78. Getgood, A.; Brooks, R.; Fortier, L.; Rushton, N. Articular cartilage tissue engineering: today’s research, tomorrow’s practice? J. Bone Jt. Surg. Br. 2009, 91, 565–576. [Google Scholar] [CrossRef] [PubMed]
  79. Bian, L.; Hou, C.; Tous, E.; Rai, R.; Mauck, R.L.; Burdick, J.A. The influence of hyaluronic acid hydrogel crosslinking density and macromolecular diffusivity on human MSC chondrogenesis and hypertrophy. Biomaterials 2013, 34, 413–421. [Google Scholar] [CrossRef] [PubMed]
  80. Chung, C.; Beecham, M.; Mauck, R.L.; Burdick, J.A. The influence of degradation characteristics of hyaluronic acid hydrogels on in vitro neocartilage formation by mesenchymal stem cells. Biomaterials 2009, 30, 4287–4296. [Google Scholar] [CrossRef] [PubMed]
  81. Campoccia, D.; Doherty, P.; Radice, M.; Brun, P.; Abatangelo, G.; Williams, D.F. Semisynthetic resorbable materials from hyaluronan esterification. Biomaterials 1998, 19, 2101–2127. [Google Scholar] [CrossRef]
  82. Aigner, J.; Tegeler, J.; Hutzler, P.; Campoccia, D.; Pavesio, A.; Hammer, C.; Kastenbauer, E.; Naumann, A. Cartilage tissue engineering with novel nonwoven structured biomaterial based on hyaluronic acid benzyl ester. J. Biomed. Mater. Res. 1998, 42, 172–181. [Google Scholar] [CrossRef]
  83. Grigolo, B.; Roseti, L.; Fiorini, M.; Fini, M.; Giavaresi, G.; Aldini, N.N.; Giardino, R.; Facchini, A. Transplantation of chondrocytes seeded on a hyaluronan derivative (HYAFF-11) into cartilage defects in rabbits. Biomaterials 2001, 22, 2417–2424. [Google Scholar] [CrossRef]
  84. Tognana, E.; Borrione, A.; De Luca, C.; Pavesio, A. Hyalograft C: Hyaluronan-based scaffolds in tissue-engineered cartilage. Cells Tissues Organs 2007, 186, 97–103. [Google Scholar] [CrossRef] [PubMed]
  85. Gricolo, B.; Lisignoli, G.; Piacentini, A.; Fiorini, M.; Gobbi, P.; Mazzotti, G.; Duca, M.; Pavesio, A.; Facchini, A. Evidence for redifferentiation of human chondrocytes grown on a hyaluronan-based biomaterial (HYAff 11): Molecular, immunohistochemical and ultrastructural analysis. Biomaterials 2002, 23, 1187–1195. [Google Scholar] [CrossRef]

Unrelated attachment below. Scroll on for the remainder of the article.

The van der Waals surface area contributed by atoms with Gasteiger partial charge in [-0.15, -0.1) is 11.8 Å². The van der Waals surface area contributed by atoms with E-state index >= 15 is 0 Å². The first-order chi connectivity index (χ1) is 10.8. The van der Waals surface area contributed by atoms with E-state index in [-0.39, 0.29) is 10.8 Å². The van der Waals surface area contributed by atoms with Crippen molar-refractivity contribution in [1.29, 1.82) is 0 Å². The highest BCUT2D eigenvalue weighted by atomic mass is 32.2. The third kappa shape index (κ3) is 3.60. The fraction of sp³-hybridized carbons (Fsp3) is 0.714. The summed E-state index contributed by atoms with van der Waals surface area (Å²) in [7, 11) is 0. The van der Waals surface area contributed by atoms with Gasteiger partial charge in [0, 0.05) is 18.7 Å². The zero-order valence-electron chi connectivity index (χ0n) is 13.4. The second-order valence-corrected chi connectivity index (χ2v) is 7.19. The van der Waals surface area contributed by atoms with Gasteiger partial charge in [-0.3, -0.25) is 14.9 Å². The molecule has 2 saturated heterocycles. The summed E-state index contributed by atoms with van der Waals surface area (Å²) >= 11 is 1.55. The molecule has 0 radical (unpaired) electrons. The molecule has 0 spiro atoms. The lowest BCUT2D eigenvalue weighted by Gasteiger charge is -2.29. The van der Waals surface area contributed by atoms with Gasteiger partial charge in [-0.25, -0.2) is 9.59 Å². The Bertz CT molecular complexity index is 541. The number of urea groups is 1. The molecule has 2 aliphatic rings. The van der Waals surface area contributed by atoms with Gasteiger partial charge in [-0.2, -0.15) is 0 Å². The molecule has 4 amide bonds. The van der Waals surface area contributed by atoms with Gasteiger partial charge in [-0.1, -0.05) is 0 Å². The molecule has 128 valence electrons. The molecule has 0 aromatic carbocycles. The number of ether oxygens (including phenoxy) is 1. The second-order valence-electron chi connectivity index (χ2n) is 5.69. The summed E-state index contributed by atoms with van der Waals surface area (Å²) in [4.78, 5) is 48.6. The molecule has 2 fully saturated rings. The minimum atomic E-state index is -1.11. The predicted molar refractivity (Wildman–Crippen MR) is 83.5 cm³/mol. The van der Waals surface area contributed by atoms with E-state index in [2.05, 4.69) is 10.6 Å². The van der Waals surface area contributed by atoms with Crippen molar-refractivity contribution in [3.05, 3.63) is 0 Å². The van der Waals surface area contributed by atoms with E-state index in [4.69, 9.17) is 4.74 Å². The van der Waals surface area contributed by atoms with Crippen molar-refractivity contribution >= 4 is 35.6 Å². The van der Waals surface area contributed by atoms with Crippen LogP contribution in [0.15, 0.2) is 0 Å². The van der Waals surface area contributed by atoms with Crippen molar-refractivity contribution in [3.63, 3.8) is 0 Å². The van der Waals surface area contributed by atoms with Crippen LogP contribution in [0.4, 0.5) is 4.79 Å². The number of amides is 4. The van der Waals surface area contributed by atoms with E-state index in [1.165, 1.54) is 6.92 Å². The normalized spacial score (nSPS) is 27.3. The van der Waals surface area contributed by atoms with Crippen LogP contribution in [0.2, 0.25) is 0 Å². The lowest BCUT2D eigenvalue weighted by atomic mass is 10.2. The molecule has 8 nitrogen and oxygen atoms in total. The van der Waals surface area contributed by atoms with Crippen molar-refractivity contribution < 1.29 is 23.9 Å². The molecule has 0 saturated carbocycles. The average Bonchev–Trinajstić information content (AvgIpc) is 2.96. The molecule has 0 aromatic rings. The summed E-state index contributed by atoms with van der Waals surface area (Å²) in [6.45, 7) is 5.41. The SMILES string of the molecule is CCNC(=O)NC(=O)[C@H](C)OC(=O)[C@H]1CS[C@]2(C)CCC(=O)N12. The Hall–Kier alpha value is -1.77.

86. Brun, P.; Abatangelo, G.; Radice, M.; Zacchi, V.; Guidolin, D.; Daga Gordini, D.; Cortivo, R. Chondrocyte aggregation and reorganization into three-dimensional scaffolds. J. Biomed. Mater. Res. 1999, 46, 337–346. [Google Scholar] [CrossRef]
  87. Iwasa, J.; Engebretsen, L.; Shima, Y.; Ochi, M. Clinical application of scaffolds for cartilage tissue engineering. Knee Surg. Sports Traumatol. Arthrosc. 2009, 17, 561–577. [Google Scholar] [CrossRef] [PubMed]
  88. Marcacci, M.; Berruto, M.; Brocchetta, D.; Delcogliano, A.; Ghinelli, D.; Gobbi, A.; Kon, E.; Pederzini, L.; Rosa, D.; Sacchetti, G.L.; et al. Articular cartilage engineering with Hyalograft C: 3-Year clinical results. Clin. Orthop. Relat. Res. 2005, 435, 96–105. [Google Scholar] [CrossRef]
  89. Kon, E.; Filardo, G.; Berruto, M.; Benazzo, F.; Zanon, G.; Della Villa, S.; Marcacci, M. Articular cartilage treatment in high-level male soccer players: A prospective comparative study of arthroscopic second-generation autologous chondrocyte implantation versus microfracture. Am. J. Sports Med. 2011, 39, 2549–2557. [Google Scholar] [CrossRef] [PubMed]
  90. Filardo, G.; Kon, E.; Di Martino, A.; Iacono, F.; Marcacci, M. Arthroscopic second-generation autologous chondrocyte implantation: A prospective 7-year follow-up study. Am. J. Sports Med. 2011, 39, 2153–2160. [Google Scholar] [CrossRef] [PubMed]
  91. Buda, R.; Vannini, F.; Cavallo, M.; Gricolo, B.; Cenacchi, A.; Giannini, S. Osteochondral lesions of the knee: A new one-step repair technique with bone-marrow-derived cells. J. Bone Jt. Surg. Am. 2010, 92, 2–11. [Google Scholar] [CrossRef] [PubMed]
  92. Lee, Y.H.; Suzer, F.; Thermann, H. Autologous matrix-induced chondrogenesis in the knee: A review. Cartilage 2014, 5, 145–153. [Google Scholar] [CrossRef] [PubMed]
  93. Gobbi, A.; Scotti, C.; Karnatzikos, G.; Mudhigere, A.; Castro, M.; Peretti, G.M. One-step surgery with multipotent stem cells and Hyaluronan-based scaffold for the treatment of full-thickness chondral defects of the knee in patients older than 45 years. Knee Surg. Sports Traumatol. Arthrosc. 2017, 25, 2494–2501. [Google Scholar] [CrossRef] [PubMed]
  94. Zheng, S.X.; Liu, Y.; Palumbo, F.S.; Luo, Y.; Prestwich, G.D. In situ crosslinkable hyaluronan hydrogels for tissue engineering. Biomaterials 2004, 25, 1339–1348. [Google Scholar] [CrossRef]
  95. Bhakta, G.; Rai, B.; Lim, Z.X.; Hui, J.H.; Stein, G.S.; van Wijnen, A.J.; Nurcombe, V.; Prestwich, G.D.; Cool, S.M. Hyaluronic acid-based hydrogels functionalized with heparin that support controlled release of bioactive BMP-2. Biomaterials 2012, 33, 6113–6122. [Google Scholar] [CrossRef] [PubMed]
  96. Ylärinne, J.H.; Qu, C.; Lammi, M.J. Scaffold-free approach produces neocartilage tissue of similar quality as the use of HyStem™ and Hydromatrix™ scaffolds. J. Mater. Sci. Mater. Med. 2017, 28, 59. [Google Scholar] [CrossRef] [PubMed]